|First flight||19 November 1934|
|Primary user||Regia Marina|
The Ro.43 was designed to meet a 1933 requirement by the Regia Marina (the Italian navy) for a catapult-launched reconnaissance aircraft to equip the Maritime Reconnaissance Squadrons operating from its ships. The specification called for a speed of 240 km/h (149 mph), with a range of 600 km (370 mi) or an endurance of 5.5 hours. Other contenders were the Piaggio P.18 and P.20, CMASA MF.10, CANT Z.504 and Macchi C.76.
Derived from the Ro.37 Lince reconnaissance aircraft, by the same designer, the Ro.43 first flew in 1934. The plane was built of steel tubes and wood covered by soft alloy and fabric. It was a two-seat biplane with folding gull upper and inverse gull lower wings, lightly armed and capable of around 300 km/h (185 mph) and over 1,000 km (620 mi) range. This performance more than met the requirements of the specification, and so it was declared the winner.
Despite this, the Ro.43 had serious problems. Its lightweight structure meant that it was too delicate for buoyancy at sea, and it had poor sea-handling qualities. These problems meant that when it was launched it was quite normal not to recover it at sea, forcing the aircraft to return to land before alighting.
The aircraft's good endurance meant that seaplanes could still be useful in the constrained Mediterranean. Six Ro.43 launched from light cruisers played a role in spotting the British fleet during the battle of Calabria, in the opening months of the war. One of them, departing from the cruiser Eugenio di Savoia, kept visual contact with the battleship HMS Warspite during the exchange of fire between the British capital ship and the Italian battleship Giulio Cesare before being chased off by a Sea Gladiator from the carrier HMS Eagle.
Near the end of 1940, a lone Ro.43 launched by the heavy cruiser Bolzano was the first to spot the British fleet at the beginning of the battle of Cape Spartivento, at 9:45 while the seaplane of Gorizia located the British convoy at 11:45. British Skuas from the carrier HMS Ark Royal claimed to have shot down one seaplane after a fruitless bombing on the Italian fleet, purportedly an Ro.43 from the battleship Vittorio Veneto. The performance of the Ro.43s in this battle was eulogized by the Italian supreme command. Another Ro.43 launched by Vittorio Veneto pinpointed the British cruiser squadron at 6:35 during the engagement near Gavdos island, the prelude of the Battle of Cape Matapan, on 28 March 1941.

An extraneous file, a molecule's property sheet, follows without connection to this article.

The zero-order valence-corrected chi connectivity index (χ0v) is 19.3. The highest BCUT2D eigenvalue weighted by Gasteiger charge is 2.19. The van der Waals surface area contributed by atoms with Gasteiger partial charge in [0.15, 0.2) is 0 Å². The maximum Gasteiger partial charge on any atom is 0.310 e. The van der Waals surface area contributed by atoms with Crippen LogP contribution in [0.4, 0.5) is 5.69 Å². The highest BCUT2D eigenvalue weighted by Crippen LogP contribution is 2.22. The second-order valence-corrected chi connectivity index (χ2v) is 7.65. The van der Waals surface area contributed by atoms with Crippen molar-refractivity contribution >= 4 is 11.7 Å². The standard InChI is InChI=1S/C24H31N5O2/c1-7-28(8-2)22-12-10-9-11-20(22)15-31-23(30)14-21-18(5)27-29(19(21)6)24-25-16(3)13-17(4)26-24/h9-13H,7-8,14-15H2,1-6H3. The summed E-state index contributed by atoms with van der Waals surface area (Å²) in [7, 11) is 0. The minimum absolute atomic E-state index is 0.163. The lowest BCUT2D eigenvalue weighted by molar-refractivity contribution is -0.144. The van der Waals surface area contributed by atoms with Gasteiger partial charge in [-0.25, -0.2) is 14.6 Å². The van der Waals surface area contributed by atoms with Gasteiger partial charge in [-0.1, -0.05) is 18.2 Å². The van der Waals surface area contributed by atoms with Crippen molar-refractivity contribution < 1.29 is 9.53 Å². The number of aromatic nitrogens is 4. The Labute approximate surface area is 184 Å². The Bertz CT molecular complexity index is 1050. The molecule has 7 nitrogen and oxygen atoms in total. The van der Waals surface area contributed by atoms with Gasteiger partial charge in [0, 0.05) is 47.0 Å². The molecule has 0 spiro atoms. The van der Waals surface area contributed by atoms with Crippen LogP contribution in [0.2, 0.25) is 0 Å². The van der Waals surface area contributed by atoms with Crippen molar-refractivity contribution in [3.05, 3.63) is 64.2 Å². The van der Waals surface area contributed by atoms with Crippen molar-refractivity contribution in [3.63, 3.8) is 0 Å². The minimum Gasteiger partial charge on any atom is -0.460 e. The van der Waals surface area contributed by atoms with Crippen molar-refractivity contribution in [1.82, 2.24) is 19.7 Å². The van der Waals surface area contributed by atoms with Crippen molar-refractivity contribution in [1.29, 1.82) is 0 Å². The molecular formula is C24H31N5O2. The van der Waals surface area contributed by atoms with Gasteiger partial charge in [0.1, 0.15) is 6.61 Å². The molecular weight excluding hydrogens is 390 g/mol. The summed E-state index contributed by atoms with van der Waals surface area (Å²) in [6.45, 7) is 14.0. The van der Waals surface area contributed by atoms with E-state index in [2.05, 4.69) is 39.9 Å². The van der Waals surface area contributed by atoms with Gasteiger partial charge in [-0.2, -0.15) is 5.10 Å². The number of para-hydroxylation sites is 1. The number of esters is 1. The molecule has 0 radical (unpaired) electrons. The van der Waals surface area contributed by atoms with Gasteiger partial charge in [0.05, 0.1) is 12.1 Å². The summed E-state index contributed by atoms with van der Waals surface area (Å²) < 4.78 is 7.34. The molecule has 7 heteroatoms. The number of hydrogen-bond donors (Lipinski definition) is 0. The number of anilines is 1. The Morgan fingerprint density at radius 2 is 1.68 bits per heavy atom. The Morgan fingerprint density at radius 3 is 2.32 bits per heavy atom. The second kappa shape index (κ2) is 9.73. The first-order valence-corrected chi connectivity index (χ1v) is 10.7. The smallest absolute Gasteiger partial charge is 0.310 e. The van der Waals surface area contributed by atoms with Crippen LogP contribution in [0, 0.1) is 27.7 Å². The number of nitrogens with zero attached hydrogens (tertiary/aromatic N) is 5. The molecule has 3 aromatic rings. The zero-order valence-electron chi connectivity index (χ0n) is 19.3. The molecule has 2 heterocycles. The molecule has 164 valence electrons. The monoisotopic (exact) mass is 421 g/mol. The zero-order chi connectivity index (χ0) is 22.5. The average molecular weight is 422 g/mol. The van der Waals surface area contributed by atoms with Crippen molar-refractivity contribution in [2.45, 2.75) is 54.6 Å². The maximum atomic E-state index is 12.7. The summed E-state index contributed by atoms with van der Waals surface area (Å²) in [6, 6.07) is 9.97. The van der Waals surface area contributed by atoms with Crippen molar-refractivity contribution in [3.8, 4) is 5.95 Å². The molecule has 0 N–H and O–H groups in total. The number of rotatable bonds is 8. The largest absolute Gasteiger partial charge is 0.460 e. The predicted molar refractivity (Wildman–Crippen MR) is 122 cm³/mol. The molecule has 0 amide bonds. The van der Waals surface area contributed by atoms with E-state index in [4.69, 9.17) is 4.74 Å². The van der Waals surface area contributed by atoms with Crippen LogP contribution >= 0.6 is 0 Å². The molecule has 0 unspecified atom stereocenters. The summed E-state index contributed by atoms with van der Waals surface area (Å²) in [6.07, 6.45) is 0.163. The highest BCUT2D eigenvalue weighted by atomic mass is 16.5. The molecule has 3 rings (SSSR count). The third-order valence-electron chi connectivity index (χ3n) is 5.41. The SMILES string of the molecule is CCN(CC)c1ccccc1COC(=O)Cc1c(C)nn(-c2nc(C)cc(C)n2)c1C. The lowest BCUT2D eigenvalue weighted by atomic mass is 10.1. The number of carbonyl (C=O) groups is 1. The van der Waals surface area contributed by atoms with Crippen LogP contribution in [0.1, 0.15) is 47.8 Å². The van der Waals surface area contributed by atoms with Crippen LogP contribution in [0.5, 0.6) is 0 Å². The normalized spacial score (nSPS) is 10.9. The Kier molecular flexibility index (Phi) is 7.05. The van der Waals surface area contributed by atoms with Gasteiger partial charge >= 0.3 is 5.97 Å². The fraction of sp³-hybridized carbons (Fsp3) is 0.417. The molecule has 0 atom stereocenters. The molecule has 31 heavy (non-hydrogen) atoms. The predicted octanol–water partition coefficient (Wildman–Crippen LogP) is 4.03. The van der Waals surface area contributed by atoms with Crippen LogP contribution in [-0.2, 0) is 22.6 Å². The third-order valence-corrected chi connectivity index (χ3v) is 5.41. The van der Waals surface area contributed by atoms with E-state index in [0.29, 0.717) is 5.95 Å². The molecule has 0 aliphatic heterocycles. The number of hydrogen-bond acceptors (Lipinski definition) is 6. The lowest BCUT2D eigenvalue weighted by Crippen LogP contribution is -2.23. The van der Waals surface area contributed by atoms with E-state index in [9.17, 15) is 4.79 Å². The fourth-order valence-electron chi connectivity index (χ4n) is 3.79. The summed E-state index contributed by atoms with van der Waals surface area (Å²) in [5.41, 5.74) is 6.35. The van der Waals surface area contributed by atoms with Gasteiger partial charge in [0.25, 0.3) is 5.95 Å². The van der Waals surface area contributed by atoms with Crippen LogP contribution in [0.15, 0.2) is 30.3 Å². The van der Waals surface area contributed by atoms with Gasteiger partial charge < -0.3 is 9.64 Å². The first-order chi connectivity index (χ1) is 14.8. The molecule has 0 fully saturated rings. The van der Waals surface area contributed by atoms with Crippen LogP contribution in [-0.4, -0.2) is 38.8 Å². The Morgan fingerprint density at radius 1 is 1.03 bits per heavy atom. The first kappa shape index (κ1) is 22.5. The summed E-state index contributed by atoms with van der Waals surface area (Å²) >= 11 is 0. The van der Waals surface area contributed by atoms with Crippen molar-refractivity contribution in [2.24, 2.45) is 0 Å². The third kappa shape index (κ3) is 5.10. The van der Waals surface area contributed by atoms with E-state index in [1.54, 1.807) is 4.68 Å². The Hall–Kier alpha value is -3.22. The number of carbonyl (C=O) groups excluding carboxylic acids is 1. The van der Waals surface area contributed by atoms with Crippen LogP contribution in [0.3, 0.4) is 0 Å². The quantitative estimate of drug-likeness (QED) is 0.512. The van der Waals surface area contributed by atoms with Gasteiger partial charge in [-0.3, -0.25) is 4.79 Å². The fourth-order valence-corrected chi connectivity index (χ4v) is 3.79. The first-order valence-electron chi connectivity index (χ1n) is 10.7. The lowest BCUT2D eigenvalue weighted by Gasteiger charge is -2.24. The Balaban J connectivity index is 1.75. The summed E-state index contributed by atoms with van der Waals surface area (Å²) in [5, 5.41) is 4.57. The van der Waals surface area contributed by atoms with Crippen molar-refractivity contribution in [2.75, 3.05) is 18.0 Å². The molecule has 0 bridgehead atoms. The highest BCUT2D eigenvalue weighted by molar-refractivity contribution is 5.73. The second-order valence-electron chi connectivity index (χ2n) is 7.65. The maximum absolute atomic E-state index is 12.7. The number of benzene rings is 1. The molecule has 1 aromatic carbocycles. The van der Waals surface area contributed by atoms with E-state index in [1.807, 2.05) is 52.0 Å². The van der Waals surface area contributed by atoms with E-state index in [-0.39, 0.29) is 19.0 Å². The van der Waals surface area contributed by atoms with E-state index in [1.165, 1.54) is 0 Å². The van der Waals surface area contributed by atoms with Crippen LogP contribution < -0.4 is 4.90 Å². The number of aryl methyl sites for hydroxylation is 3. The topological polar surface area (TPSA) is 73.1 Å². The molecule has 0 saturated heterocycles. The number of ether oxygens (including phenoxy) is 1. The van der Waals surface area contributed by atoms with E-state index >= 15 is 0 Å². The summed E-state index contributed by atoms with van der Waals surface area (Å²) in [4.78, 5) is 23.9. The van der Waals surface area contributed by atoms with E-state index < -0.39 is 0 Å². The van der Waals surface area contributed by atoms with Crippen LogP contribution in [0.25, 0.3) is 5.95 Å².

A cruiser-borne Ro.43 signaled the presence of the British convoy by dropping flares during the Second Battle of Sirte, while another seaplane from the battleship Littorio directed the fire of the Italian fleet onto the British squadron before disengaging at 17:24.
The Ro.43s continued to take part in shipborne operations as late as June 1942, during the Italian cruiser attack on the Harpoon convoy. One of the Italian seaplanes was shot down by a Bristol Beaufighter from Malta in the course of this action.
One hundred and five aircraft were in service at the start of World War II, more than enough to equip the major surface units of the Italian Navy, but soon a better aircraft was requested, possibly a navalized fighter. This resulted in a small series being built of a naval version of the Reggiane Re.2000 that could be catapulted but was not fitted with floats so had to either return to a land base or ditch, in a similar fashion to the Hawker Hurricanes operated by British CAM ships. The best feature were the folding wings, but even so the maximum carried on board was usually two. This, together with the modest possibilities of recovery and the lack of experience with naval aviation (even though the Italian Navy possessed a seaplane carrier, the Giuseppe Miraglia) limited the use of the aircraft in combat.
Approximately 200-240 were produced until 1941, with 48 still in service in 1943.
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